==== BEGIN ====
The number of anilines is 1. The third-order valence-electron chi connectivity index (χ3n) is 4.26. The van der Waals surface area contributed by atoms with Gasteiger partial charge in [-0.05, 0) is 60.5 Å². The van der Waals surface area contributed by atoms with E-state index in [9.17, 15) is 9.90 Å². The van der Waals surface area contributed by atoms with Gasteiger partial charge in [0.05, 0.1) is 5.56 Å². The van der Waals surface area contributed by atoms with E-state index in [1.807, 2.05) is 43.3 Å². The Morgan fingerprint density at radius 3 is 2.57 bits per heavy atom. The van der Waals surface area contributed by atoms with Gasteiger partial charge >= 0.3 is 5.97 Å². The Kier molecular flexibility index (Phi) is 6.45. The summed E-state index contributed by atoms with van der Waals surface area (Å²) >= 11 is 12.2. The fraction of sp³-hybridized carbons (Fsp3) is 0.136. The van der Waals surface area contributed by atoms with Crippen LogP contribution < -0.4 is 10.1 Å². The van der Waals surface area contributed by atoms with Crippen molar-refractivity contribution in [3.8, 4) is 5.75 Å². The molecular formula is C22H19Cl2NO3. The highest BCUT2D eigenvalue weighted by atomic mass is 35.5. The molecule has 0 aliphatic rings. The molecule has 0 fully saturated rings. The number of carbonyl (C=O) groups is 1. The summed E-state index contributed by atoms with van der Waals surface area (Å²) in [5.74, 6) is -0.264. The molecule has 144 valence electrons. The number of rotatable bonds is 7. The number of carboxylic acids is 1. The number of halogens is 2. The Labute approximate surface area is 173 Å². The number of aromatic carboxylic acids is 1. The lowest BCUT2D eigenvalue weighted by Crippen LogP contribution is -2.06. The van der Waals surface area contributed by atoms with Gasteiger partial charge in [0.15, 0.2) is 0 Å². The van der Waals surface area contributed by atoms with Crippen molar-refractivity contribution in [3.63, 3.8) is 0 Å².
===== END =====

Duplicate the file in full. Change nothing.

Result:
The number of anilines is 1. The third-order valence-electron chi connectivity index (χ3n) is 4.26. The van der Waals surface area contributed by atoms with Gasteiger partial charge in [-0.05, 0) is 60.5 Å². The van der Waals surface area contributed by atoms with E-state index in [9.17, 15) is 9.90 Å². The van der Waals surface area contributed by atoms with Gasteiger partial charge in [0.05, 0.1) is 5.56 Å². The van der Waals surface area contributed by atoms with E-state index in [1.807, 2.05) is 43.3 Å². The Morgan fingerprint density at radius 3 is 2.57 bits per heavy atom. The van der Waals surface area contributed by atoms with Gasteiger partial charge >= 0.3 is 5.97 Å². The Kier molecular flexibility index (Phi) is 6.45. The summed E-state index contributed by atoms with van der Waals surface area (Å²) >= 11 is 12.2. The fraction of sp³-hybridized carbons (Fsp3) is 0.136. The van der Waals surface area contributed by atoms with Crippen LogP contribution < -0.4 is 10.1 Å². The van der Waals surface area contributed by atoms with Crippen molar-refractivity contribution in [3.8, 4) is 5.75 Å². The molecular formula is C22H19Cl2NO3. The highest BCUT2D eigenvalue weighted by atomic mass is 35.5. The molecule has 0 aliphatic rings. The molecule has 0 fully saturated rings. The number of carbonyl (C=O) groups is 1. The summed E-state index contributed by atoms with van der Waals surface area (Å²) in [5.74, 6) is -0.264. The molecule has 144 valence electrons. The number of rotatable bonds is 7. The number of carboxylic acids is 1. The number of halogens is 2. The Labute approximate surface area is 173 Å². The number of aromatic carboxylic acids is 1. The lowest BCUT2D eigenvalue weighted by Crippen LogP contribution is -2.06. The van der Waals surface area contributed by atoms with Gasteiger partial charge in [0.15, 0.2) is 0 Å². The van der Waals surface area contributed by atoms with Crippen molar-refractivity contribution in [3.63, 3.8) is 0 Å².